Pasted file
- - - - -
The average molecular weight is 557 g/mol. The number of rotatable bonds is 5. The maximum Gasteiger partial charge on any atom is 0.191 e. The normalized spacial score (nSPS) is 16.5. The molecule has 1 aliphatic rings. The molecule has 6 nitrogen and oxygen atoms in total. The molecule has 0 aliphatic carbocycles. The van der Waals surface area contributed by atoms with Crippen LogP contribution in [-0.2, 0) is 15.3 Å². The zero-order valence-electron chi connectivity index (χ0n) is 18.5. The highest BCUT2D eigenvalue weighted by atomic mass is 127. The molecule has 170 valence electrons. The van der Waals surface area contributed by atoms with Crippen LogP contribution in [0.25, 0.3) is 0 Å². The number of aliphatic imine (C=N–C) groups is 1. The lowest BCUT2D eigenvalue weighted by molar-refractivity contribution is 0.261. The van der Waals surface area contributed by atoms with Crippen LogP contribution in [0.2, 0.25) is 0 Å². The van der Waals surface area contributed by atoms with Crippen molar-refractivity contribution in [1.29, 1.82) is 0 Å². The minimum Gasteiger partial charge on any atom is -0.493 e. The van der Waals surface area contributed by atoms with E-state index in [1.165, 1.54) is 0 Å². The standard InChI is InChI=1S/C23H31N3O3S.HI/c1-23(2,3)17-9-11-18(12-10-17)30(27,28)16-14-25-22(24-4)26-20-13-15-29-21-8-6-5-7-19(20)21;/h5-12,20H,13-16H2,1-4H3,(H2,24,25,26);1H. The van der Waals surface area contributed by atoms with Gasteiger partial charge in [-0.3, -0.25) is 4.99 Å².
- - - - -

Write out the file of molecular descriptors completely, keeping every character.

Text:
The average molecular weight is 557 g/mol. The number of rotatable bonds is 5. The maximum Gasteiger partial charge on any atom is 0.191 e. The normalized spacial score (nSPS) is 16.5. The molecule has 1 aliphatic rings. The molecule has 6 nitrogen and oxygen atoms in total. The molecule has 0 aliphatic carbocycles. The van der Waals surface area contributed by atoms with Crippen LogP contribution in [-0.2, 0) is 15.3 Å². The zero-order valence-electron chi connectivity index (χ0n) is 18.5. The highest BCUT2D eigenvalue weighted by atomic mass is 127. The molecule has 170 valence electrons. The van der Waals surface area contributed by atoms with Crippen LogP contribution in [0.25, 0.3) is 0 Å². The number of aliphatic imine (C=N–C) groups is 1. The lowest BCUT2D eigenvalue weighted by molar-refractivity contribution is 0.261. The van der Waals surface area contributed by atoms with Crippen LogP contribution in [0.2, 0.25) is 0 Å². The van der Waals surface area contributed by atoms with Crippen molar-refractivity contribution in [1.29, 1.82) is 0 Å². The minimum Gasteiger partial charge on any atom is -0.493 e. The van der Waals surface area contributed by atoms with E-state index in [1.165, 1.54) is 0 Å². The standard InChI is InChI=1S/C23H31N3O3S.HI/c1-23(2,3)17-9-11-18(12-10-17)30(27,28)16-14-25-22(24-4)26-20-13-15-29-21-8-6-5-7-19(20)21;/h5-12,20H,13-16H2,1-4H3,(H2,24,25,26);1H. The van der Waals surface area contributed by atoms with Gasteiger partial charge in [-0.3, -0.25) is 4.99 Å².